- Octave (P8)
- Perfect 5th (P5)
- Perfect 4th (P5)
These fundamental intervals are a great starting point of reference for ear training. Historically, men and women chanted or sang together in church. The male and female voices are naturally one octave apart, making the octave (P8) the first 'harmony', and one of the most easily identifiable intervals.
Later, easily identifiable dissonant intervals like the tritone and minor 2nd will be introduced. These intervals are so unique that they stand out like a sore thumb against the consonant sounds of the perfect 4th, 5th and octave. As your ear training progresses, you'll start identifying minor and major 3rds, and 6ths, which can be the most challenging for many people to identify. The further away the interval goes from the root, or first note you hear, the more difficult it can be to discern.
One trick is to use the perfect 5th as a point of reference for intervals like the minor 6th. If you can sing or hear the 5th, you have a life raft that helps you float closer to the sound of the 6th. The major and minor 7th can also be difficult to identify. A quick tip is to sing the octave, then descend slowly, and see if you can land on the sound of the 7th.
When in doubt, always go back to your references to check your work, don't guess. Hum or imagine the song that you've chosen for the perfect 5th or minor 3rd interval, and compare it to the interval presented in the game.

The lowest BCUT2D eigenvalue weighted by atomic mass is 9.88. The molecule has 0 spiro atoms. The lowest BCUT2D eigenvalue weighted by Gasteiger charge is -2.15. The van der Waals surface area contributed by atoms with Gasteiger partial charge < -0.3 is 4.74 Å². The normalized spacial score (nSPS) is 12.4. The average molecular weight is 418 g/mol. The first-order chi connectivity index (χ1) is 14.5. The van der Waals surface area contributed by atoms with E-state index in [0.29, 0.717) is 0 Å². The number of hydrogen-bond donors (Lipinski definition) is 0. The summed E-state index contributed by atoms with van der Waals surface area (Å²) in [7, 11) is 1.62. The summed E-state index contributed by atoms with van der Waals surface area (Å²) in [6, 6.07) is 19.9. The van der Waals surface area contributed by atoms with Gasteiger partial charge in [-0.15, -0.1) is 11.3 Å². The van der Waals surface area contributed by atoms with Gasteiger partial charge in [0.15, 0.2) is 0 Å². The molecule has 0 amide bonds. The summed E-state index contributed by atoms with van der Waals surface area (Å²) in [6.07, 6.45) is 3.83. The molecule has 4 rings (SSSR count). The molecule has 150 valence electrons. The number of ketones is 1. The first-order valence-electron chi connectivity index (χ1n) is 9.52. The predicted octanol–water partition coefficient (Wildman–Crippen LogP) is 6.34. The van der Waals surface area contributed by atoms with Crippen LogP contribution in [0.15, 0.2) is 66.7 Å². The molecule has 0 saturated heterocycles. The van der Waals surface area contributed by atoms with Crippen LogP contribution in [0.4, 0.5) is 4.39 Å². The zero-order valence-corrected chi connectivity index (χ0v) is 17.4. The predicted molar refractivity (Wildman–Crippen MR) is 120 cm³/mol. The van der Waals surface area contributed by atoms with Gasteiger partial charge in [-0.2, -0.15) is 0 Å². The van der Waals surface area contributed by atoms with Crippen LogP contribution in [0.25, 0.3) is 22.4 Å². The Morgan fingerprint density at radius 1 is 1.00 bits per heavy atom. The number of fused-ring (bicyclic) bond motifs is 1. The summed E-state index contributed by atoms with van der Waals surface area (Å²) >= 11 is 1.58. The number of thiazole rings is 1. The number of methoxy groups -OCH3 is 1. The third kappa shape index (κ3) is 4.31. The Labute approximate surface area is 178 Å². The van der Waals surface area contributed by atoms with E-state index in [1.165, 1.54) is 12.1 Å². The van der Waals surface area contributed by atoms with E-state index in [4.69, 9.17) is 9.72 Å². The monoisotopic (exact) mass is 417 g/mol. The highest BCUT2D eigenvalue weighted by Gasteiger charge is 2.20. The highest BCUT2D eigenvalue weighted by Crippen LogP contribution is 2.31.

The most critical step in learning anything as it pertains to music is to listen. Absorbing the sound of music over time makes understanding that music a whole lot easier. We all listen to music, but when it comes to developing our ears, actively listening is more like it. The process of active listening means listening to music with intention. Specifically listening to music with the intention of identifying the sounds of various intervals is a good way to practice distinguishing intervals as we develop our ears.
Try putting on a piece of music you are familiar with, and listen for the sound of the 5th, or dissonance. Find a tritone, or listen for the minor 3rd. You can repeat this process with the same song, or others.
Something I often do is to actively listen to music in public places, and on TV. Whether it's at the grocery store, gas station or on the radio, take advantage of every opportunity to get in a little extra practice. Try identifying and picking out intervals in commercials, jingles, in the music at the store, or even from kitchen appliances. My microwave generates a tritone when it's on. I picked that up one day while I was cooking. When you practice these steps for long enough, you'll begin to automatically distinguish between intervals, without any references. Having a deeper understanding of music is pretty cool, and having a set of well-trained ears at your disposal to better appreciate what you're hearing and playing is an incredible tool to aid in achieving your musical goals and dreams!
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Ear Training for Musicians